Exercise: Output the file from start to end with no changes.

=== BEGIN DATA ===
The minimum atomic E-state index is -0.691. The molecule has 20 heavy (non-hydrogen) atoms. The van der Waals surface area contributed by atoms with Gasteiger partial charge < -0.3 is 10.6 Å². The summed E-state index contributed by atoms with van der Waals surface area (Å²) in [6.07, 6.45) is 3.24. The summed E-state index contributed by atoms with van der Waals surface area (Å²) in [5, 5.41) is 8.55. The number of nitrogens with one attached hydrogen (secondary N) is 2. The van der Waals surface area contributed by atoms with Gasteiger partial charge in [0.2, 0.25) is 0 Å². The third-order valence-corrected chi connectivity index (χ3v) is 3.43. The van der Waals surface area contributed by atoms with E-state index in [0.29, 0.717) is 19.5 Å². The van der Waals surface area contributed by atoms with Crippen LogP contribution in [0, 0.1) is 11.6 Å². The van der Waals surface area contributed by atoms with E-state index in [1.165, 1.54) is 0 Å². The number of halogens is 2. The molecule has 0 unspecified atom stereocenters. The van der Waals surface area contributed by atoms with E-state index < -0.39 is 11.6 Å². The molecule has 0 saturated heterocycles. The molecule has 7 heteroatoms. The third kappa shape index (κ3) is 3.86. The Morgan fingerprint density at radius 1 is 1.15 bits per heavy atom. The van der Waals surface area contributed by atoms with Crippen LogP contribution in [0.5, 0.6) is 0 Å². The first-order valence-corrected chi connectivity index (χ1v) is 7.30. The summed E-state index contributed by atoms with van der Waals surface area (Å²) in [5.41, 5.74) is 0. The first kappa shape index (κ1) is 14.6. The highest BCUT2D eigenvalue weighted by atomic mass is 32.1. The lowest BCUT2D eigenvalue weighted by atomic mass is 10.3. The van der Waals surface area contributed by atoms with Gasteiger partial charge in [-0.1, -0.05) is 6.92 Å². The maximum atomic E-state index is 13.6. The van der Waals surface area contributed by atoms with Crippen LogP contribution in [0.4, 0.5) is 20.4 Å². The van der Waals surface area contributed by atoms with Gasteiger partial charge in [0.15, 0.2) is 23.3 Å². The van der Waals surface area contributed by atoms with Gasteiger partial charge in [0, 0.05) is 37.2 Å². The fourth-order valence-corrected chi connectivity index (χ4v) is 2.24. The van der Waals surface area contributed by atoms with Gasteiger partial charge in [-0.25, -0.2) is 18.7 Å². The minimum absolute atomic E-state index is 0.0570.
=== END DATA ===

The minimum atomic E-state index is -0.691. The molecule has 20 heavy (non-hydrogen) atoms. The van der Waals surface area contributed by atoms with Gasteiger partial charge < -0.3 is 10.6 Å². The summed E-state index contributed by atoms with van der Waals surface area (Å²) in [6.07, 6.45) is 3.24. The summed E-state index contributed by atoms with van der Waals surface area (Å²) in [5, 5.41) is 8.55. The number of nitrogens with one attached hydrogen (secondary N) is 2. The van der Waals surface area contributed by atoms with Gasteiger partial charge in [0.2, 0.25) is 0 Å². The third-order valence-corrected chi connectivity index (χ3v) is 3.43. The van der Waals surface area contributed by atoms with E-state index in [0.29, 0.717) is 19.5 Å². The van der Waals surface area contributed by atoms with Crippen LogP contribution in [0, 0.1) is 11.6 Å². The van der Waals surface area contributed by atoms with E-state index in [1.165, 1.54) is 0 Å². The number of halogens is 2. The molecule has 0 unspecified atom stereocenters. The van der Waals surface area contributed by atoms with E-state index < -0.39 is 11.6 Å². The molecule has 0 saturated heterocycles. The molecule has 7 heteroatoms. The third kappa shape index (κ3) is 3.86. The Morgan fingerprint density at radius 1 is 1.15 bits per heavy atom. The van der Waals surface area contributed by atoms with Crippen LogP contribution in [0.5, 0.6) is 0 Å². The first-order valence-corrected chi connectivity index (χ1v) is 7.30. The summed E-state index contributed by atoms with van der Waals surface area (Å²) in [5.41, 5.74) is 0. The first kappa shape index (κ1) is 14.6. The highest BCUT2D eigenvalue weighted by atomic mass is 32.1. The lowest BCUT2D eigenvalue weighted by atomic mass is 10.3. The van der Waals surface area contributed by atoms with Gasteiger partial charge in [-0.1, -0.05) is 6.92 Å². The maximum atomic E-state index is 13.6. The van der Waals surface area contributed by atoms with Crippen LogP contribution in [0.4, 0.5) is 20.4 Å². The van der Waals surface area contributed by atoms with Gasteiger partial charge in [0.15, 0.2) is 23.3 Å². The van der Waals surface area contributed by atoms with Gasteiger partial charge in [0, 0.05) is 37.2 Å². The fourth-order valence-corrected chi connectivity index (χ4v) is 2.24. The van der Waals surface area contributed by atoms with Gasteiger partial charge in [-0.25, -0.2) is 18.7 Å². The minimum absolute atomic E-state index is 0.0570.